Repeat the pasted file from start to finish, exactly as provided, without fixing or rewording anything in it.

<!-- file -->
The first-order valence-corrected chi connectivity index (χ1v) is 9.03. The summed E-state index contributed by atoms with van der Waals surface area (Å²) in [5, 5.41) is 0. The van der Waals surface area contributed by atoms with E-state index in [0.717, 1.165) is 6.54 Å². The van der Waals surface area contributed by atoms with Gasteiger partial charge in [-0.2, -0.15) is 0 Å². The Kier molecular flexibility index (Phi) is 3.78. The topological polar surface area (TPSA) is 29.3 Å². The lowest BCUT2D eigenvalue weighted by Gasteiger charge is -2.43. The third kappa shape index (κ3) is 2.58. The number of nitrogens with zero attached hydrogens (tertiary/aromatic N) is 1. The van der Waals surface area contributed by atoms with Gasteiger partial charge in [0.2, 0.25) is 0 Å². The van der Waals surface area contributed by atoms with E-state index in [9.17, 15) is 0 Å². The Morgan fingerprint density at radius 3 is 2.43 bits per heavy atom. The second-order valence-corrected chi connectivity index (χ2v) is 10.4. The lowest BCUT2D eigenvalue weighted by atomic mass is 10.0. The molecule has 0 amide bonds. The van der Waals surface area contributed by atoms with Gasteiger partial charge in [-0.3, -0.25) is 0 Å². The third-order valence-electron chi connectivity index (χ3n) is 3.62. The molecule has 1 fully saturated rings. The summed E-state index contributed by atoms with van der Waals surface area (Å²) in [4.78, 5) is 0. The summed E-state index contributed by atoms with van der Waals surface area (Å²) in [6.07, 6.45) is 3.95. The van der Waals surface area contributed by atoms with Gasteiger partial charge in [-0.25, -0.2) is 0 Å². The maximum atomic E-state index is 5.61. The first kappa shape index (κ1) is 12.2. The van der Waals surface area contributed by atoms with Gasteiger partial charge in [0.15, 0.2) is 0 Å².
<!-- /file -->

The first-order valence-corrected chi connectivity index (χ1v) is 9.03. The summed E-state index contributed by atoms with van der Waals surface area (Å²) in [5, 5.41) is 0. The van der Waals surface area contributed by atoms with E-state index in [0.717, 1.165) is 6.54 Å². The van der Waals surface area contributed by atoms with Gasteiger partial charge in [-0.2, -0.15) is 0 Å². The Kier molecular flexibility index (Phi) is 3.78. The topological polar surface area (TPSA) is 29.3 Å². The lowest BCUT2D eigenvalue weighted by Gasteiger charge is -2.43. The third kappa shape index (κ3) is 2.58. The number of nitrogens with zero attached hydrogens (tertiary/aromatic N) is 1. The van der Waals surface area contributed by atoms with Gasteiger partial charge in [0.2, 0.25) is 0 Å². The van der Waals surface area contributed by atoms with E-state index in [9.17, 15) is 0 Å². The Morgan fingerprint density at radius 3 is 2.43 bits per heavy atom. The second-order valence-corrected chi connectivity index (χ2v) is 10.4. The lowest BCUT2D eigenvalue weighted by atomic mass is 10.0. The molecule has 0 amide bonds. The van der Waals surface area contributed by atoms with Gasteiger partial charge in [-0.3, -0.25) is 0 Å². The third-order valence-electron chi connectivity index (χ3n) is 3.62. The molecule has 1 fully saturated rings. The summed E-state index contributed by atoms with van der Waals surface area (Å²) in [4.78, 5) is 0. The summed E-state index contributed by atoms with van der Waals surface area (Å²) in [6.07, 6.45) is 3.95. The van der Waals surface area contributed by atoms with Gasteiger partial charge in [-0.25, -0.2) is 0 Å². The maximum atomic E-state index is 5.61. The first kappa shape index (κ1) is 12.2. The van der Waals surface area contributed by atoms with Gasteiger partial charge in [0.15, 0.2) is 0 Å².